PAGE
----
Return of the Conservatives

After the setback in Alabama a few weeks ago, many conservatives were understandably shaken up. Was this a sign of things to come? Was our insurgent conservative movement grinding to a halt?
For many political pundits, especially those in Mississippi, the outcome in Alabama was seen as an indicator of sorts. Would Mississippi follow Alabama’s lead? If Moore had prevailed, did that signal the possibility of a successful Chris McDaniel challenge to Roger Wicker? But with Moore’s defeat, did that also signal a limitation of the conservative movement? That Mississippi might also reject its most conservative candidate?
Senator McDaniel rightly called the Alabama US Senate race an “anomaly.” As much as the Establishment would like to think it a pattern, it’s certainly not by any stretch of the imagination. This is not a new wave of Establishment victories for the foreseeable future.
Whether or not Senator Chris McDaniel challenges Roger Wicker in 2018 for a US Senate seat, or decides to run for Lieutenant Governor in 2019, he is a great national leader for the new insurgent conservative movement. In either office, he can be a force for conservative reform across the country.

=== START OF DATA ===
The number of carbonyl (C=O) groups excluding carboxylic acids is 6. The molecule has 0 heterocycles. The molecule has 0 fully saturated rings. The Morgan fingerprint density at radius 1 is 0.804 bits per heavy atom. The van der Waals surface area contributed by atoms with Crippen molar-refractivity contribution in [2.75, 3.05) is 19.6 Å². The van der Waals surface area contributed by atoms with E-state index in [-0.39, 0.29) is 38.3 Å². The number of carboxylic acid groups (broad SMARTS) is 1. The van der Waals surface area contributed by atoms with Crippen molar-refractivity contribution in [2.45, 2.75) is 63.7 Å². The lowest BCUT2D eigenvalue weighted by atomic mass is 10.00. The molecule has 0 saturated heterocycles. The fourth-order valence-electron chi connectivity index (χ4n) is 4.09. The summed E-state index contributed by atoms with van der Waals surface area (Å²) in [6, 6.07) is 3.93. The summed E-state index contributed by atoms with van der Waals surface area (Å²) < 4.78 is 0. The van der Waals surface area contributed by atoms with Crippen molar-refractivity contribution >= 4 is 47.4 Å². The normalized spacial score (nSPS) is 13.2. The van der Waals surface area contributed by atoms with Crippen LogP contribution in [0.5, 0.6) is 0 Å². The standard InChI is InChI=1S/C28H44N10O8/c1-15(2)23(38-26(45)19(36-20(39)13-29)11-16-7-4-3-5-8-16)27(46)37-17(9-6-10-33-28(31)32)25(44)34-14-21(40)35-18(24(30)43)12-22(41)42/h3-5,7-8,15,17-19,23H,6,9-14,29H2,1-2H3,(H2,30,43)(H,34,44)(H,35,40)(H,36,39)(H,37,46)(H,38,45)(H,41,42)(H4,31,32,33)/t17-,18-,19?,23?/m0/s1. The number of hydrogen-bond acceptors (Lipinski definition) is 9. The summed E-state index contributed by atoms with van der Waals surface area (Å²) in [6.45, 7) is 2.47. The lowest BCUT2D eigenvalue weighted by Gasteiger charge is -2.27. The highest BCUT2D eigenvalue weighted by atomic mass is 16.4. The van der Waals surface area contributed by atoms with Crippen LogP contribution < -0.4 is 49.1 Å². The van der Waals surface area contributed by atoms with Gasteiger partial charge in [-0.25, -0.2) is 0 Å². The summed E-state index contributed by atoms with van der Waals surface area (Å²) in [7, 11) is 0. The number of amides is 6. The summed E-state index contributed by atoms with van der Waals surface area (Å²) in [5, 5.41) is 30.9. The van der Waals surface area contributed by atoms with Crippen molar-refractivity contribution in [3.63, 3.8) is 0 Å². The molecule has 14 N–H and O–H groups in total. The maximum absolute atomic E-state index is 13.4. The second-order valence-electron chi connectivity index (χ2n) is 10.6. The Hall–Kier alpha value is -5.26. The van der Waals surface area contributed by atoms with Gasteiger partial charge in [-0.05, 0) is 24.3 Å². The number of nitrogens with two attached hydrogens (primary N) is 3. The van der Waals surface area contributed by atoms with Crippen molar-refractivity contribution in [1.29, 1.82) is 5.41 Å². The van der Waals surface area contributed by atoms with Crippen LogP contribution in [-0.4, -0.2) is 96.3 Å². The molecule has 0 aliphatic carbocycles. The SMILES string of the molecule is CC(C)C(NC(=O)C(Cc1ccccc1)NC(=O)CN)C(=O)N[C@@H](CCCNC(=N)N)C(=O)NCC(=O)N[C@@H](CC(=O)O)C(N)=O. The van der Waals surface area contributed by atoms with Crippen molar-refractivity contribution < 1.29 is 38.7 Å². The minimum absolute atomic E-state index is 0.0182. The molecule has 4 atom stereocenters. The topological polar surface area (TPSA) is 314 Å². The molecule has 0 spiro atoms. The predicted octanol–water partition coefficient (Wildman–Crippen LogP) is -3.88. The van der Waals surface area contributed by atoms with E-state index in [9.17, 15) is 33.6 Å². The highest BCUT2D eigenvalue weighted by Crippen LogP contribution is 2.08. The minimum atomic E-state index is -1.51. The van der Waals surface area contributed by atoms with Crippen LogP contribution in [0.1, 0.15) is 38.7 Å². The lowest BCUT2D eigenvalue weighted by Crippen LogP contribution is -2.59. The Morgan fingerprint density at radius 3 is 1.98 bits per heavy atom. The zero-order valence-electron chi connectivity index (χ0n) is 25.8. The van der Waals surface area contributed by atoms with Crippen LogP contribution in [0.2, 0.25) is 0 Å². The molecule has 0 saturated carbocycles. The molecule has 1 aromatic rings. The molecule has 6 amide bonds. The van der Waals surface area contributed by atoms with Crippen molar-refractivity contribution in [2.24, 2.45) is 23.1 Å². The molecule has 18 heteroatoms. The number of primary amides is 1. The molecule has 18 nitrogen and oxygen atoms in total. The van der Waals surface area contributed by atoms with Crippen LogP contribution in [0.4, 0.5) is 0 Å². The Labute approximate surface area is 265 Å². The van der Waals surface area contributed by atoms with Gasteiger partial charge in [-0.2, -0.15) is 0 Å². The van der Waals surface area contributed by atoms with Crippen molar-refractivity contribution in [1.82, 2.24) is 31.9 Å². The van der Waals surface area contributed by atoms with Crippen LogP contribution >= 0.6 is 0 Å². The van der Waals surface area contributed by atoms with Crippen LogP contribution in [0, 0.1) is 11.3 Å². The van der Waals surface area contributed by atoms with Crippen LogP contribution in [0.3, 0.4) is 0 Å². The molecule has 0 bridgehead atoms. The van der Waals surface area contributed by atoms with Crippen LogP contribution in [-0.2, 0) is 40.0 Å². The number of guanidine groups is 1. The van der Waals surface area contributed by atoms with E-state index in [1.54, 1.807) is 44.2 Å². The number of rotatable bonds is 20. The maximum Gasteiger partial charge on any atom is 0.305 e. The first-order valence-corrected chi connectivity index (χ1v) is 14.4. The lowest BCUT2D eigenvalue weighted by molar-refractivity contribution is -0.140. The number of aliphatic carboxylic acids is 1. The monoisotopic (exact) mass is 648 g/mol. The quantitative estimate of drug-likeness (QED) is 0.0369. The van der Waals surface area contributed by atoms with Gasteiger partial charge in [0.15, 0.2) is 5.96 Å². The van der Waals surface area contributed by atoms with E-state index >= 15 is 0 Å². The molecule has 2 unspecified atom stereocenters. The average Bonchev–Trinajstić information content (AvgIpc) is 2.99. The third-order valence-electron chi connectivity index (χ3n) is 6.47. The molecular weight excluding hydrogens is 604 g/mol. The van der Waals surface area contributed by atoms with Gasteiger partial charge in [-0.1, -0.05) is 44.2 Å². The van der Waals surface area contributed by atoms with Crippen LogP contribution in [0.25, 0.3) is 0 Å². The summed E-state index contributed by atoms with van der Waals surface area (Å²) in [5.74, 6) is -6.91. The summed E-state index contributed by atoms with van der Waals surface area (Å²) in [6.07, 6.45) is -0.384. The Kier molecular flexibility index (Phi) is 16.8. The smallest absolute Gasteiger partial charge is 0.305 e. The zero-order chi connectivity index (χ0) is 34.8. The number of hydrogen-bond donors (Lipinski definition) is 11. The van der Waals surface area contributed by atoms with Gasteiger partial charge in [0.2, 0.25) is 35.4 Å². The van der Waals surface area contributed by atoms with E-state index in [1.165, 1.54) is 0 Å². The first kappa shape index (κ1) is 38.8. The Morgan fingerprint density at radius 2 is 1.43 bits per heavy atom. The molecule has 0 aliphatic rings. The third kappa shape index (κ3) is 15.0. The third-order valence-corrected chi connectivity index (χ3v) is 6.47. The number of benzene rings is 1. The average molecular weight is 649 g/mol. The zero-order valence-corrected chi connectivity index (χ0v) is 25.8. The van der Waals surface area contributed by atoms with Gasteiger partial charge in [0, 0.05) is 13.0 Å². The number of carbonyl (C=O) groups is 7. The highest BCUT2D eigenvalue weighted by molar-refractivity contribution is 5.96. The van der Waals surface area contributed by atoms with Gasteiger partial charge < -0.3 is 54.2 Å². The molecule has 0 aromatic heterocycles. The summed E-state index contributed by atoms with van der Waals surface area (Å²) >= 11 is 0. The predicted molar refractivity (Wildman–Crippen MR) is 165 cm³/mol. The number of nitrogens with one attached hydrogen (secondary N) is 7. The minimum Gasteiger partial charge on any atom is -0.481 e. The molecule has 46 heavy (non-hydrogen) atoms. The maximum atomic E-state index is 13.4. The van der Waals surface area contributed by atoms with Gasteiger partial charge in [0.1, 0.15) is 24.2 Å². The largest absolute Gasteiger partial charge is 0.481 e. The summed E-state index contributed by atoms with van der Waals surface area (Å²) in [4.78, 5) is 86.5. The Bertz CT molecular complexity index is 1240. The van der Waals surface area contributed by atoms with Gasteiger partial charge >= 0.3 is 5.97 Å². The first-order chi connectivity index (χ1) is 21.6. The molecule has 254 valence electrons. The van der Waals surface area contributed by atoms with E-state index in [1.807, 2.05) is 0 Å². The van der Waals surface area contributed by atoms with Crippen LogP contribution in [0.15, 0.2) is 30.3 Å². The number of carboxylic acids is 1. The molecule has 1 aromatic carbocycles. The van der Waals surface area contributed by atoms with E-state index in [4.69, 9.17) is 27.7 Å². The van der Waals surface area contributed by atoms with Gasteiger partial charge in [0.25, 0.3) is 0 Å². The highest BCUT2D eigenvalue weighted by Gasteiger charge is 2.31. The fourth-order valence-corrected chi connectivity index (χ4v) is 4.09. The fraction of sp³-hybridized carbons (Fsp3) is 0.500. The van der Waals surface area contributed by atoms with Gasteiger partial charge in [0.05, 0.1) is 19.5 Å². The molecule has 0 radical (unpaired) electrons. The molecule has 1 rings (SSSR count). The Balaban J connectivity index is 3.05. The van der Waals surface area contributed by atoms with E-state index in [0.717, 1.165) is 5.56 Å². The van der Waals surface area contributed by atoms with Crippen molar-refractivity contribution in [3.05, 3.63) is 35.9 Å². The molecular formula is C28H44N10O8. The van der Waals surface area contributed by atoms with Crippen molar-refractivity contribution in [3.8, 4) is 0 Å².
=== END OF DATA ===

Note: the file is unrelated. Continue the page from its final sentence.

McDaniel is one of the most articulate spokesmen for the conservative movement and one of the most recognized leaders, not just in Mississippi but also nationally. He’s been recognized nationally for his leadership and promotion of conservative ideals. And even though he is just a state legislator, he’s been featured on national news programs and had his columns printed on national websites. One would be hard pressed to find another state senator with such a pedigree.
He’s also been the most successful in challenging the Establishment. His victory over Thad Cochran in the 2014 primary was a stunning upset that no one thought even remotely possible, only to have his victory snatched

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